Last month, legendary thrash metal veterans Megadeth released a remixed and remastered version of their 1985 debut album Killing is My Business…and Business is Good: The Final Kill. The deluxe reissue, celebrating the band’s 35th anniversary, features previously unheard live performances, brand new artwork and a re-recorded cover of Lee Hazelwood’s “These Boots,” along with liner notes and other bonus material from their storied career.
After Dave Mustaine left Metallica in 1985, he met bassist David Ellefson in Los Angeles, and the pair formed what would become one of the most widely known metal bands of all time. Killing is My Business…and Business is Good! was recorded on an $8,000 budget. As a young band neglected by their label, their first full-length album was raw and under-produced, missing the mark from their intended vision.
Despite this, the album blew up the metal scene, cementing their place in history as founders of thrash metal. 35 years later, The Final Kill re-imagines the early days of Megadeth and honors their original plans for a debut album that would be heard by fans all over the world. Dave and David reflected in separate interviews with mxdwn on how metal music has evolved over the course of their career, what it was like to finally win a Grammy and what’s left in store for an iconic band that’s still making waves.
mxdwn: Originally you had a low budget to work with and a few things didn’t turn out the way you intended. What was it like getting to go back and work on one of your oldest projects?
Dave Mustaine: Well, our goal when we first did the album wasn’t to make some big record that was going to last forever and stand the test of time. We were just trying to make the record I wanted to make because I was pissed. I was upset. And I wanted to make a record that disputed the things those guys were saying about me. They said I wasn’t a good guitar player, that was so idiotic! It just infuriated me.
So when we got the deal, it wasn’t a great deal by any means. People at that time in metal bands weren’t getting good deals. We got what we got. When we got the artwork, it was a total let down. But that was pretty much the whole time period for us with the people at that label at the beginning. I think they were kind of surprised at how big Megadeth got. I don’t think they were prepared for our success and they just couldn’t hang with it. But you know, looking back, I wouldn’t change anything.
David Ellefson: You know, it’s cool. There was a remix in 2002 that came out and that was a vast improvement from the first one. Then, to go into it again now, all these years later, Mark Lewis, who remixed it, he’s a younger guy. He makes a lot of terrific young-sounding, modern metal records. So for him to come in as a fan, a Megadeth fan, and with all of his expertise, he just had a really cool perspective and a great ear for it. So, all of a sudden guitars sound better, sits better with the drums inside the mix.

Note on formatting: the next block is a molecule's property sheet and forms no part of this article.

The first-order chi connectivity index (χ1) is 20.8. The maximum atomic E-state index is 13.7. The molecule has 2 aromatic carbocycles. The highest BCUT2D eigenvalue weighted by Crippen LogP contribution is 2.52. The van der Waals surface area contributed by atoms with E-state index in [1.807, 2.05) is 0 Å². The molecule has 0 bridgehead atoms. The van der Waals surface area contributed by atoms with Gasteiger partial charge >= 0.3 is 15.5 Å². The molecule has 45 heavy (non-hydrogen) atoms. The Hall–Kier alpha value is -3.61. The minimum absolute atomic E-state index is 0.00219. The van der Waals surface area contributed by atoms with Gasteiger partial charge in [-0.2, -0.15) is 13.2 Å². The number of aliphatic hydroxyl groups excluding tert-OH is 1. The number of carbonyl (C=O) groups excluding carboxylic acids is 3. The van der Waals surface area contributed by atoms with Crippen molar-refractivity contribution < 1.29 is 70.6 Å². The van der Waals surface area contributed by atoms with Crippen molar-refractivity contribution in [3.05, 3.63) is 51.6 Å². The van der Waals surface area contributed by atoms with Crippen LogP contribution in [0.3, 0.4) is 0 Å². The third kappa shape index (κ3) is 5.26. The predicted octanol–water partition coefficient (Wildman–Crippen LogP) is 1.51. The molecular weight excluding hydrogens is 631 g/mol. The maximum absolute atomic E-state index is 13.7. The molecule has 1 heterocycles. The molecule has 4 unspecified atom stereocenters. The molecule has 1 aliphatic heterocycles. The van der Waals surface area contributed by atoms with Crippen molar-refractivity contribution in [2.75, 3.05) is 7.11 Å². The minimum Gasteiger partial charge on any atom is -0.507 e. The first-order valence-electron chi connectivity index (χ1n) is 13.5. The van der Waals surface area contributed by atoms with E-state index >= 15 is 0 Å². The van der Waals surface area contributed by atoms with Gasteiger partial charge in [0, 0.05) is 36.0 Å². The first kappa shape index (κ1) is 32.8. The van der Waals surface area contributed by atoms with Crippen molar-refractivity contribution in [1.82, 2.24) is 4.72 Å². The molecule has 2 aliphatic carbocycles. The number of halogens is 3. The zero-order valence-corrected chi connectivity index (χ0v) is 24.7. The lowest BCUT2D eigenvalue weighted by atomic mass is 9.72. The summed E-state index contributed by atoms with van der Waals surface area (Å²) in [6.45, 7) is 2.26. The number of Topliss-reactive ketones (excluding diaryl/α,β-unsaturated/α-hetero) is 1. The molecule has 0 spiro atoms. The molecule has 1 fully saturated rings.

It’s funny how mixing is such an art. I’ve come to realize that over the years. It’s very common to record an album with one team and send it off to another team for mixing, and part of that is to get a different perspective on the music. Mark is part of the fabric of great, young heavy metal, and he was really the perfect guy to bring everything to light all these years later.
Photo Credit: Marv Watson
mxdwn: What kind of changes were made on the reissue that bring it closer to your original vision?
DE: For sure, the cover. When we turned in the artwork we wanted, and look, that art may have been kind of primitive at the time, but again that was our vision, so at least take this and do what an art department does and develop it into what we wanted. Instead, the label just completely discounted it and did their own thing. They used that monkey skull and their version of the blood, they didn’t even use our logo, they used this gothic font. I mean there was nothing at all about our original vision in it.
Even that got improved on the 2002 version. But now, with this new artwork, it couldn’t be any better. It’s just perfect for what we wanted. There are some things you’re gonna be stuck with, you know. You can’t change the microphone, you can’t change the performance. Those things are what they are. But with modern technology, they’re able to really enhance tone and the visual aspect of it to try to get it as close to what the original vision was back in 1985 when the thing came out.
mxdwn: In the liner notes you reflect on how you’re “amazed to have survived” that time period. Can you talk a little bit about what you were going through around that time?
DM: It’s pretty well-documented. David and I were homeless and were trying to survive, we had a record label that told us to get day jobs and our day job was being recording artists for the label. When we started traveling around the nation supporting a record, the last thing you thought you would hear is someone from the label telling you to get a job. It was pretty ignorant, to say the least. But, you know, I’ve had my fair share of run-ins with people at record labels that weren’t intelligent. You can’t judge the whole industry based on the actions of a few people because I’ve met more great people in the music industry than I’ve met bad people. But I have definitely met some bad people.